New law to penalise negligent doctors 

Source: New law to penalise negligent doctors | The Herald June 12, 2019

New law to penalise negligent doctors

Daniel Nemukuyu Investigations and Special Reports Editor
THE net is closing in on negligent medical practitioners following Government’s decision to set up an office of the Coroner-General charged with carrying out thorough independent investigations into deaths in hospitals, prisons, police cells and any other places.

This comes amid an outcry over some surgeons whose negligence gets to an extent where a pair of scissors is left in a woman’s womb.

The High Court has over the years been inundated with lawsuits against medical practitioners who negligently cause the death of patients.

In most cases, negligent practitioners get away with murder because they usually cover up for each other.

Cabinet recently approved the Coroner’s Office Bill, which seeks to create an independent and fully-fledged office to effectively and impartially investigate unnatural deaths.

It will also put an end to the shortage of forensic pathologists, which is slowing down the investigation and prosecution of murder and robbery cases.

The Bill is now at Parliament stage.

The office is expected to impartially carry out post-mortems, when necessary, and come up with forensic reports for use in court.

Coroners will also testify in court, replacing doctors who shy away from giving evidence for fear of being grilled.

Director of Constitutional and Parliamentary Affairs in the Ministry of Justice, Legal and Parliamentary Affairs Mr Charles Manhiri, who drafted the Bill, said the office will be fully skilled to carry out independent investigations.

“The Coroner’s Office will be headed by the Coroner-General. The Coroner-General will work with a skilled team of coroners. The office is meant to provide independent and impartial investigation into circumstances surrounding unnatural deaths like homicide, infanticide, suicides, accidents.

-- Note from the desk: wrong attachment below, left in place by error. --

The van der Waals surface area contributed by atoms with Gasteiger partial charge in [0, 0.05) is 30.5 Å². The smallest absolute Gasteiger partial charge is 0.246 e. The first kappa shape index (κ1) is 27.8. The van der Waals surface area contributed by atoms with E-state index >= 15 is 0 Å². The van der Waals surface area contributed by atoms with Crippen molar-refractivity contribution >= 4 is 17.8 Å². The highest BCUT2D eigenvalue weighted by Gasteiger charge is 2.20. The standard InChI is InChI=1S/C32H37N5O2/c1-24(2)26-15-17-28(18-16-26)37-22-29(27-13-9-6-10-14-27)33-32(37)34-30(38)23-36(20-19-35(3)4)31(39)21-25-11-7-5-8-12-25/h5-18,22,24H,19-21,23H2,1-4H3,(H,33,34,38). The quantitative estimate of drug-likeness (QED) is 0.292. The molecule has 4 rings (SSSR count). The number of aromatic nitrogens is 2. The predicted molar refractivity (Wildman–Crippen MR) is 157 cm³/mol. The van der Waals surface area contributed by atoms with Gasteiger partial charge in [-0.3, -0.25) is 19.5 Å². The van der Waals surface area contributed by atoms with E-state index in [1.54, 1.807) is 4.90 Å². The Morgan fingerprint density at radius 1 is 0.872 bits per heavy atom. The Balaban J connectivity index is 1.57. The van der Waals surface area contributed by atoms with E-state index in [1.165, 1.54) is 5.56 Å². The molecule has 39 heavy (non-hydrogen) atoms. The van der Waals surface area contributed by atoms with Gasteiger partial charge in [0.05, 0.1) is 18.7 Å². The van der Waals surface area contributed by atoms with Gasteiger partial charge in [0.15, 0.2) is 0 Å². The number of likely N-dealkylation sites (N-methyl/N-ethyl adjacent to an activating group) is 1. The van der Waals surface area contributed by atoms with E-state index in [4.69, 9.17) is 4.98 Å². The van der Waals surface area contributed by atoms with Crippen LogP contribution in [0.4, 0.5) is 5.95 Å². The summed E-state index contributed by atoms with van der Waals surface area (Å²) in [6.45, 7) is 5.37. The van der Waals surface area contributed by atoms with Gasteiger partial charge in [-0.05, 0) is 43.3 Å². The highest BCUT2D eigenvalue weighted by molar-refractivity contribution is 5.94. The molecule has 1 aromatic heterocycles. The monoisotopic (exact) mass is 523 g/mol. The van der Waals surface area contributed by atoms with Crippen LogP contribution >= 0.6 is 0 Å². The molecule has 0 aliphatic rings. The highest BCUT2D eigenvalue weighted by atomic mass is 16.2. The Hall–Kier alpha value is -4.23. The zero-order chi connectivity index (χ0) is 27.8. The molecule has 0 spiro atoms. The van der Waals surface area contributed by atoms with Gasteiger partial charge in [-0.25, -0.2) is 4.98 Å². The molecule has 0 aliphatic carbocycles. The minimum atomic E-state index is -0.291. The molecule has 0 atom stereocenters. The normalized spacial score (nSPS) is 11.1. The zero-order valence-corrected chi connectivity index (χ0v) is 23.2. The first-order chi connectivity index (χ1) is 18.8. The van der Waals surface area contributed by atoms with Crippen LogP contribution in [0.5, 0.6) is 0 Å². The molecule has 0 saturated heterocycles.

“It also investigates deaths that occur within 24 hours of admission in hospital, or deaths that occur during a surgical operation.

“Investigations will also be carried out when people die in police custody or in prison,” he said.

Mr Manhiri said if bad or dangerous practices are established against medical practitioners or any other institutions, the independent body will present the evidence to the relevant authorities for appropriate action to be taken.

“If there are dangerous or bad practices involved, according the coroner’s findings, appropriate recommendations. If the bad practice relates to the hospital or the police, the investigations will be done independent of those institutions to establish the truth without any bias,” he said.

Meanwhile Government is investigating the conduct of a prominent gynaecologist who performed a surgical operation which claimed the life of the oral health director in the Ministry of Health and Child Care, Dr Mandy Sibanda, recently.

Dr Sibanda is one of many victims in cases involving the same gynaecologist (name withheld) who also stands accused of wrongly discharging her duties.

Although the Medicines and Dental Practitioners Council of Zimbabwe (MDPCZ) could not confirm nor deny working on the matter, Ministry of Health and Child Care, family health director Dr Bernard Madzima confirmed they were ceased with the matter.

The Family Health Department is responsible for maternal health among other issues.

Dr Madzima said the Ministry received a post-mortem report and has since handed it over to a team of experts, which will give a position regarding the death of Dr Sibanda.

A Karoi woman in 2017 took a medical doctor to the High Court claiming damages amounting to $400 000 after her husband husband died during an ill-performed operation.

Ms Jane Mazhambe filed the lawsuit in the High Court through her lawyers claiming $86 095 in school fees for her three minor children, $17 020 for the completion of the construction of the family’s house, $261 338 for the minors’ food, health care and ancillary expenses and $52 000 for utility bills and her health care as well.

Last year a Mutare farmer Mr James Makununura, who lost his wife due to medical negligence successfully sued Dr Miriam Kanyenze for $20 000.

Mrs Makunura sought medical attention for fibroids from the specialist in 2010.

After the surgery, Dr Kanyenze negligently discharged Mildred Makunura from hospital without attending to her hypertension.